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Hot Action Cop: An Interview

There are a couple of main themes in this story, and it's an old story told many times. One theme involves the pitfalls of perception, while the other concerns the elusive nature of dreams. The twin morals of the story are nothing we haven't heard before (don't be quick to judge and sometimes what you think you want isn't really what you want), but the specific players and events are, as always, new.

Consider Hot Action Cop, a Nashville band who in 2003 found themselves with a hit, Fever for the Flava. By all accounts the song was a wild success. It appeared on the soundtracks to several films, including American Wedding (aka American Pie 3). As of this writing the song has over 4 million plays on the band's MySpace page. If you go to YouTube and type "Fever for the Flava" into a search, you'll find videos of people using the song to test out their car stereo, middle school girls doing dance routines to it, and multiple videos where folks lip-synch the song's unique call-and-response.

The aesthetic of Fever for the Flava was, to put it delicately, frat-boy rap-rock. The song itself featured funky rapped verses and a soaring melodic chorus with the line "what do I have to say, to get inside you girl?" The words "coochie" and "hoochie" were rhymed. The band's self-titled debut album (released that same year on Lava/Atlantic records) played up the sex, with a cover that depicts the well-toned backside of female police officer in Daisy Duke shorts.

Here's where that "quick to judge" moral comes in. It's easy enough, based on the evidence above, to write Hot Action Cop off as band for meatheads and move on, right? Not so fast. Pop music consumption is, unfortunately, often about quickly oversimplified categorization. Unless you're a huge star, there's little tolerance for being eclectic or multi-faceted. And that's not really fair, because art is rarely about formula. Some artists make it seem that way, but they're rarely the good ones.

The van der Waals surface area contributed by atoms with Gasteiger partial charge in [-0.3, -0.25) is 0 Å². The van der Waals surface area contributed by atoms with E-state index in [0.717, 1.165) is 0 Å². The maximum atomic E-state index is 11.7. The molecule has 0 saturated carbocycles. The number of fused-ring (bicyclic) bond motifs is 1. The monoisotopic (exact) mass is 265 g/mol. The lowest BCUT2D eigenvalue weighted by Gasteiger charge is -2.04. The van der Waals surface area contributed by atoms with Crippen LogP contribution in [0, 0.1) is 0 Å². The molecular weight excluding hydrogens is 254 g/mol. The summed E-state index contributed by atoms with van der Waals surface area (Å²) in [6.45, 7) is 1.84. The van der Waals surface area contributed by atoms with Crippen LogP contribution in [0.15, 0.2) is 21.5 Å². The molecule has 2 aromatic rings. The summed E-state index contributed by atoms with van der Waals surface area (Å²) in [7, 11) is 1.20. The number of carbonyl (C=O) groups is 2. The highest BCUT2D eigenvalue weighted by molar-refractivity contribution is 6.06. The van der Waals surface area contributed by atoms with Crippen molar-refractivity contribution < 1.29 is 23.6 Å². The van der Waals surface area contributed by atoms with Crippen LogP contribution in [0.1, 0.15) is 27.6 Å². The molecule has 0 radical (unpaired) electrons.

There was some evidence on their first record that Hot Action Cop didn't exactly fit in with the Bloodhound Gangs and Limp Bizkits of the world, but it's become as clear as day with the new six song EP they've recently released. Upon first blush, the songs seem so removed from Fever for the Flava as to be the work of a completely different songwriter. The thing is, they're not. In fact, one might say that the lyrical detail and hookiness of Fever are the seeds that grew into the band's new work. The new songs are generally more serious, the vocals a bit more ragged and real, and there's barely a rap in sight (a brief interlude on Face Down is the only one). Standouts include La Dee Da, which shows off a strong falsetto, catchy chorus, and by turns invokes '70s funk, '80s pop metal, and '90s grunge. Open Your Eyes is an alt-pop kiss-off that wouldn't sound out of place on your favorite radio station. The ballad Tomorrow's Gotta Secret features slow, contemplative verses, with a powerful Beatles-on-steroids chorus. With these new songs, Hot Action Cop seem determined to follow their muse, building upon their success by tearing it down and starting fresh.